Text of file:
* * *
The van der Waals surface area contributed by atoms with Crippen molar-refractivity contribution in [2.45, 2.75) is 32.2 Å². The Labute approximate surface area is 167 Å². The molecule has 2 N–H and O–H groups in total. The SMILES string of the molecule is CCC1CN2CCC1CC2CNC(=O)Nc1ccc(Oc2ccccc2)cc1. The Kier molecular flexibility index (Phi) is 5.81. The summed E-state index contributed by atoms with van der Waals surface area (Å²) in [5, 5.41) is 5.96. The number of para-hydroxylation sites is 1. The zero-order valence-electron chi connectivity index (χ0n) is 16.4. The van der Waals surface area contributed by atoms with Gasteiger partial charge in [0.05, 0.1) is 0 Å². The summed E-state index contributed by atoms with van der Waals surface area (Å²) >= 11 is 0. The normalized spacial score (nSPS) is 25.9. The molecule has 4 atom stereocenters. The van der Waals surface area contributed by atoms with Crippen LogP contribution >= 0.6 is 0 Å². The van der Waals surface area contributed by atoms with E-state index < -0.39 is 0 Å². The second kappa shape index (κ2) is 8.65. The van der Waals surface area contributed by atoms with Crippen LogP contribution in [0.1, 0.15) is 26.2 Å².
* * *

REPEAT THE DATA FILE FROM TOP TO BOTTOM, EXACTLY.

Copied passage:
The van der Waals surface area contributed by atoms with Crippen molar-refractivity contribution in [2.45, 2.75) is 32.2 Å². The Labute approximate surface area is 167 Å². The molecule has 2 N–H and O–H groups in total. The SMILES string of the molecule is CCC1CN2CCC1CC2CNC(=O)Nc1ccc(Oc2ccccc2)cc1. The Kier molecular flexibility index (Phi) is 5.81. The summed E-state index contributed by atoms with van der Waals surface area (Å²) in [5, 5.41) is 5.96. The number of para-hydroxylation sites is 1. The zero-order valence-electron chi connectivity index (χ0n) is 16.4. The van der Waals surface area contributed by atoms with Gasteiger partial charge in [0.05, 0.1) is 0 Å². The summed E-state index contributed by atoms with van der Waals surface area (Å²) >= 11 is 0. The normalized spacial score (nSPS) is 25.9. The molecule has 4 atom stereocenters. The van der Waals surface area contributed by atoms with Crippen LogP contribution >= 0.6 is 0 Å². The van der Waals surface area contributed by atoms with E-state index < -0.39 is 0 Å². The second kappa shape index (κ2) is 8.65. The van der Waals surface area contributed by atoms with Crippen LogP contribution in [0.1, 0.15) is 26.2 Å².